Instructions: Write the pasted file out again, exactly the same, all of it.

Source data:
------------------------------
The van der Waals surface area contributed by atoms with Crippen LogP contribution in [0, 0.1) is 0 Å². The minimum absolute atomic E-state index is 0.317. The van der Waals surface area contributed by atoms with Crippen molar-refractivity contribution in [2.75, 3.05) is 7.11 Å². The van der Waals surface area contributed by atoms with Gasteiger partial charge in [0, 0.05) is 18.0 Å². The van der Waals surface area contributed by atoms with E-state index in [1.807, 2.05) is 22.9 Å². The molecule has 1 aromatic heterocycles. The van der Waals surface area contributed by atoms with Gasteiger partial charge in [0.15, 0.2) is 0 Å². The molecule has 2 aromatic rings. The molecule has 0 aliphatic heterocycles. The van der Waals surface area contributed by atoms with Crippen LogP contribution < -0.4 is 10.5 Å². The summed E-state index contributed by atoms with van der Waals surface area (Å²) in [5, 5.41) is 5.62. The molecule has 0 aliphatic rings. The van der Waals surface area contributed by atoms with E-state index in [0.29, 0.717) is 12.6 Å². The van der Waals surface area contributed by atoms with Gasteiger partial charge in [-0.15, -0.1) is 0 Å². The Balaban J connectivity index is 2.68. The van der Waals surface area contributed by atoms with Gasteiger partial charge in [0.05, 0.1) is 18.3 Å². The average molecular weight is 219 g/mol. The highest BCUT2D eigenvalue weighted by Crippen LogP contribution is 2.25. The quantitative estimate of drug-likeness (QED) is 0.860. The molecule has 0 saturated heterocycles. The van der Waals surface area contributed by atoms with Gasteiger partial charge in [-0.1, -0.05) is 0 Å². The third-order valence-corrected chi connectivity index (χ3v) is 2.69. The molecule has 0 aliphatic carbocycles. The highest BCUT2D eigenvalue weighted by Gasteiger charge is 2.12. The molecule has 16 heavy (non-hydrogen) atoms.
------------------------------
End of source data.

The van der Waals surface area contributed by atoms with Crippen LogP contribution in [0, 0.1) is 0 Å². The minimum absolute atomic E-state index is 0.317. The van der Waals surface area contributed by atoms with Crippen molar-refractivity contribution in [2.75, 3.05) is 7.11 Å². The van der Waals surface area contributed by atoms with Gasteiger partial charge in [0, 0.05) is 18.0 Å². The van der Waals surface area contributed by atoms with E-state index in [1.807, 2.05) is 22.9 Å². The molecule has 1 aromatic heterocycles. The van der Waals surface area contributed by atoms with Gasteiger partial charge in [0.15, 0.2) is 0 Å². The molecule has 2 aromatic rings. The molecule has 0 aliphatic heterocycles. The van der Waals surface area contributed by atoms with Crippen LogP contribution < -0.4 is 10.5 Å². The summed E-state index contributed by atoms with van der Waals surface area (Å²) in [5, 5.41) is 5.62. The molecule has 0 aliphatic rings. The van der Waals surface area contributed by atoms with E-state index in [0.29, 0.717) is 12.6 Å². The van der Waals surface area contributed by atoms with Gasteiger partial charge in [-0.15, -0.1) is 0 Å². The Balaban J connectivity index is 2.68. The van der Waals surface area contributed by atoms with Gasteiger partial charge in [0.05, 0.1) is 18.3 Å². The average molecular weight is 219 g/mol. The highest BCUT2D eigenvalue weighted by Crippen LogP contribution is 2.25. The quantitative estimate of drug-likeness (QED) is 0.860. The molecule has 0 saturated heterocycles. The van der Waals surface area contributed by atoms with Gasteiger partial charge in [-0.1, -0.05) is 0 Å². The third-order valence-corrected chi connectivity index (χ3v) is 2.69. The molecule has 0 aliphatic carbocycles. The highest BCUT2D eigenvalue weighted by Gasteiger charge is 2.12. The molecule has 16 heavy (non-hydrogen) atoms.